John C Maxwell 5 Levels Of Leadership – Should I E-file My Taxes Online

Is e-filing a much better way to file your taxes? 

Americans and the IRS may not agree on everything, but they’re mostly on precisely the exact same page when it comes to e-filing individual income tax returns.

Nearly all individual income tax returns submitted to the IRS are e-filed. 

When you e-file your federal income tax return, you conserve the IRS money because its employees don’t need to spend time manually processing your return. And in return, you could find any refund you’re owed quicker, especially if you have it directly deposited into your bank accounts.

However, what about security?  And can electronic filing actually give you access to all of the forms that you might need in case you have a complex tax situation?  Are there ever situations when you can’t e-file?  Let’s look at the benefits of e-filing, and whether it might be the very best filing option for your needs.

If you’re thinking about e-filing, some of the advantages include:

  1. Quick confirmation your forms are obtained: The IRS will confirm a tax filing was received within one day of electronic submission.  For paper filers, the IRS does not send any acknowledgment that your forms have arrived . 
  2. Timely refunds: When you publish a paper filing, it may take six to eight months to receive a tax refund.  With e-filing, you’ll get your money in three weeks or less.  Choosing direct deposit may also speed up the refund procedure.

  3. Reduced likelihood of mistakes: According to the IRS, there is approximately a 1 percent error rate on e-filed returns, compared with a 20% speed of mistakes on paper filings.  The IRS also provides more information on problems discovered on e-filed yields compared with paper returns.

  4. Easy payment process: If you owe the IRS money, it’s easier to cover at your convenience when you e-file.  You can submit returns early and pay later if needed, provided that you pay from the April 15 filing deadline.  Additionally you have the option to pay your balance by making use of the IRS Direct pay service from the checking or savings account, filing a credit card through a payment processor for a fee, or paying by check or money order.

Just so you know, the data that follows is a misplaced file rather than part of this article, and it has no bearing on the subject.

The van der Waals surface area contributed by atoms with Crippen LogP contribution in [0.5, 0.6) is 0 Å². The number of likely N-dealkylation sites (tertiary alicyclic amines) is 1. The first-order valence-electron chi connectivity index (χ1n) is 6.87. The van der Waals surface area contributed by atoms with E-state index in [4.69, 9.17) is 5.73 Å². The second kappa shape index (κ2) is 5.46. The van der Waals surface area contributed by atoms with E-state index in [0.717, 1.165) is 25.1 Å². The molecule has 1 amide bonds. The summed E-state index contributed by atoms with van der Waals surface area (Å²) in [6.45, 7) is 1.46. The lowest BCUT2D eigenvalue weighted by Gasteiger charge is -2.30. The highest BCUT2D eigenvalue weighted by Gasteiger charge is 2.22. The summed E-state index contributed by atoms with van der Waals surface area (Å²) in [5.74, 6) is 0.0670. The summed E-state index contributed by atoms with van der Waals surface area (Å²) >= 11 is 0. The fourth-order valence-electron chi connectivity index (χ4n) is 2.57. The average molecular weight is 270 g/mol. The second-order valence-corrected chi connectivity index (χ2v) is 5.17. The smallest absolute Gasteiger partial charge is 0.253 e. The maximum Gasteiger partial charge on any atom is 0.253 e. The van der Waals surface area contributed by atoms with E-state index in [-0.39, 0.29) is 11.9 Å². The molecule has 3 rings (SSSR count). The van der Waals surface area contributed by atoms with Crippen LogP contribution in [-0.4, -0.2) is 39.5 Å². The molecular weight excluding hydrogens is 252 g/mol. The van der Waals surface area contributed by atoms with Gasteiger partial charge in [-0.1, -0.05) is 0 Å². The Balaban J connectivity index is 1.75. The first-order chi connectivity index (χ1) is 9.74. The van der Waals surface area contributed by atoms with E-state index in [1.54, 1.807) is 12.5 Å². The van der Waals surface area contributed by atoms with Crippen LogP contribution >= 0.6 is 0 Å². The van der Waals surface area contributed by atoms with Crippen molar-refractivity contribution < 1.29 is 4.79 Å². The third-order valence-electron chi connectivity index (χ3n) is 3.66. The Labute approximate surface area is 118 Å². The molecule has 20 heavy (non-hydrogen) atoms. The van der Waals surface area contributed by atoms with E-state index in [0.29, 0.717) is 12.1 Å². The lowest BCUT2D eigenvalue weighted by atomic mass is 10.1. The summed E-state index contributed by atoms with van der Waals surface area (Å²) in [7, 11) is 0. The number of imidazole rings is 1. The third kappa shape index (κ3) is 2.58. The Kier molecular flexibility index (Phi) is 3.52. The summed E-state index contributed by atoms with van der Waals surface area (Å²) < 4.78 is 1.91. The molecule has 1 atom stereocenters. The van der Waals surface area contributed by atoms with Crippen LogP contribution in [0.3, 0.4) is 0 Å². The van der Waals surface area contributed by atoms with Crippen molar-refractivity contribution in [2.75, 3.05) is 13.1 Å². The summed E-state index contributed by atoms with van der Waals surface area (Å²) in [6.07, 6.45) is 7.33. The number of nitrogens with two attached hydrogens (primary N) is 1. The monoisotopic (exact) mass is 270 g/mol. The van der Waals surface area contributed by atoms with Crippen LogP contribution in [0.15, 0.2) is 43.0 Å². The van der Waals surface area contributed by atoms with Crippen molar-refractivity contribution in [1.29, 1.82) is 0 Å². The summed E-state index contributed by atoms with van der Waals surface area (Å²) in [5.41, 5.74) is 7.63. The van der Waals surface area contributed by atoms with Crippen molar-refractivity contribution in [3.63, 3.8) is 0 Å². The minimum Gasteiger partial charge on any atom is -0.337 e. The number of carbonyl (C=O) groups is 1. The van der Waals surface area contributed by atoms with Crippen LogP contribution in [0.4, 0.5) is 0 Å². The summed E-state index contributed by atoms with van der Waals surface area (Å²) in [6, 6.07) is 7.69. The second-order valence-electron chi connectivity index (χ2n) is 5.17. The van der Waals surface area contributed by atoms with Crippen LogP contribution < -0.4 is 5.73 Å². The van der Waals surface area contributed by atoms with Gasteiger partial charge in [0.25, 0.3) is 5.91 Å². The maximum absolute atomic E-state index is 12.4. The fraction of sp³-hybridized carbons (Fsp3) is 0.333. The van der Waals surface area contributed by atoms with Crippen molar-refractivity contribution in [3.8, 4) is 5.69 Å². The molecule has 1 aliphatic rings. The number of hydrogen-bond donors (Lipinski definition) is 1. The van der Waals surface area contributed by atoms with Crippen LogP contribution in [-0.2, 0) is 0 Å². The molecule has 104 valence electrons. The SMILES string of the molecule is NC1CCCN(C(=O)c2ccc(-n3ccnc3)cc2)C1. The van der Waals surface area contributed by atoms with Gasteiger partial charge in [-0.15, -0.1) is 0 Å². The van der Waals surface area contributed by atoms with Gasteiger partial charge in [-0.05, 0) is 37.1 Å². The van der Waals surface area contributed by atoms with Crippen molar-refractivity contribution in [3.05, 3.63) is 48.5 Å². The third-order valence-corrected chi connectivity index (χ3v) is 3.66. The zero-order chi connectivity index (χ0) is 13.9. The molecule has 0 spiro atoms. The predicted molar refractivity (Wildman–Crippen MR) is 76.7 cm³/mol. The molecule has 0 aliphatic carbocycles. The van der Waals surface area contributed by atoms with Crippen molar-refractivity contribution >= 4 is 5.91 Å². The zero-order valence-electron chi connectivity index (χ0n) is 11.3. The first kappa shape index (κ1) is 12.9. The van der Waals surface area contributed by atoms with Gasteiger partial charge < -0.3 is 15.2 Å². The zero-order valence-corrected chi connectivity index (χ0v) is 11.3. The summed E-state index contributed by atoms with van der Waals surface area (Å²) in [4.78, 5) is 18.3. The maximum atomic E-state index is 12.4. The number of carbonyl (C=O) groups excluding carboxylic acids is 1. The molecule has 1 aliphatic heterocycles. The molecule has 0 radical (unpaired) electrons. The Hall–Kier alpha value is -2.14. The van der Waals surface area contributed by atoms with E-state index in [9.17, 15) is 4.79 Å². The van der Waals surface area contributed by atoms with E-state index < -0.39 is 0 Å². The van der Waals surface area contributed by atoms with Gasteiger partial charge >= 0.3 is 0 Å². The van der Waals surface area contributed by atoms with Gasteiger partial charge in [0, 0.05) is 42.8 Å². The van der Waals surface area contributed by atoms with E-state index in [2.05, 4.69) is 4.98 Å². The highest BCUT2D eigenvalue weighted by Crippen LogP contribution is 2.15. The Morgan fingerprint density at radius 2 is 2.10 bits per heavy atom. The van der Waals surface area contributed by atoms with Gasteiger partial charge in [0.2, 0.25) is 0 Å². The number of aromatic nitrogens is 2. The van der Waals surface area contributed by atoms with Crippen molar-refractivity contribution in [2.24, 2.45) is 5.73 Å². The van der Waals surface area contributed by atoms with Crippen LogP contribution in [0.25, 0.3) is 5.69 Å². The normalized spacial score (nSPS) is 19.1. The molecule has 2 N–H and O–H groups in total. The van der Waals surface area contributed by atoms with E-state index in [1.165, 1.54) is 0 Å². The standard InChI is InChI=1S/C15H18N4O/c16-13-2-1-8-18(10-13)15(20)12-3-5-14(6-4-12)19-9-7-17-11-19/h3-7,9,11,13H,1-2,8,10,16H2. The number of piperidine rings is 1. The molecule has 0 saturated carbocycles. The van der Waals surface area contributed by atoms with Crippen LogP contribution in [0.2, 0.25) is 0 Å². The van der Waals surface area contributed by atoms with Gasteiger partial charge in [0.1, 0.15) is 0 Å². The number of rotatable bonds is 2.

5. Digital storage of taxation information: Submitting returns electronically means there is a digital copy of your tax documents.  So if something happens to your paperwork, then you’ll have an electronic backup.

The good news: Most taxpayers do opt to e-file and get those benefits — and the process of doing so is simple.

How to e-file a tax return?

You have four choices for submitting an electronically filed tax return to the IRS.

    1. Utilize IRS Free File: If your adjusted gross income is $72,000 or not as you may have the ability to use the IRS Free File program. 
    2. Free File Fillable Types — If your income is more than $72,000 and you are comfortable doing your taxes without assistance, you can use Free File Fillable Forms from the IRS. The forms do the math for you and offer basic guidance.  You can simply do your federal return with these forms. 
    3. Use an internet tax preparation service or tax software: Tax preparation software and online filing services are alternatives.  These choices are a simple way to finish and e-file your forms.  Some applications providers charge for their apps, Some are free.   The software asks you simple questions about your own life and financing to steer you through the completion of your forms.  
    4. Get free, in-person tax help: In most states, you will find volunteers to help prepare and e-file returns.  However, eligibility for free aid is typically limited based on earnings, and some providers appeal to specific demographic groups. 
    5. Hire a paid preparer: Paid tax preparers, such as CPAs, can e-file yields for you if they’re licensed IRS e-file providers. The IRS maintains a database of licensed providers, but be aware this option is very likely to be the most costly one. 

Employing online tax preparation software is far and away the favored approach of the majority of taxpayers.  Actually, the IRS says it anticipated more than four in five tax returns to be filed through tax return prep software.

Is e-filing really stable?

While e-filing is suitable, you could be worried about safety — particularly with so many data breaches.  But experts agree that this isn’t a problem that should deter you by e-filing.

“E-filing a tax return has turned out to be a very secure way to file your taxes,” states Scott Grissom, vice president of product leadership, marketing and revenue at LegalShield. “In fact, it can be more secure than paper filing as you’re sending your personal information through an encrypted network rather than exposing your data in the email.”

Dennis Chow, vice president of data security at SCIS Security, explains the IRS has set safety measures in place to keep your information safe.  “Vendors typically utilize IRS particular APIs that require token sessions,” Chow says.  “All this is routed over TLS encrypted connections”

It’s very important to use a trusted service to help you record your taxes.  Chow advises not to e-file on a computer or use an online connection which is not confidential.

Bottom line

For most taxpayers, it is sensible to e-file a return since it’s the most convenient way to submit your tax information to the IRS and it allows for timely refunds and easy payment options.  Just be sure that you use tax planning software from a dependable source, so you may make certain the information which you supply to transmit to the IRS will be kept protected.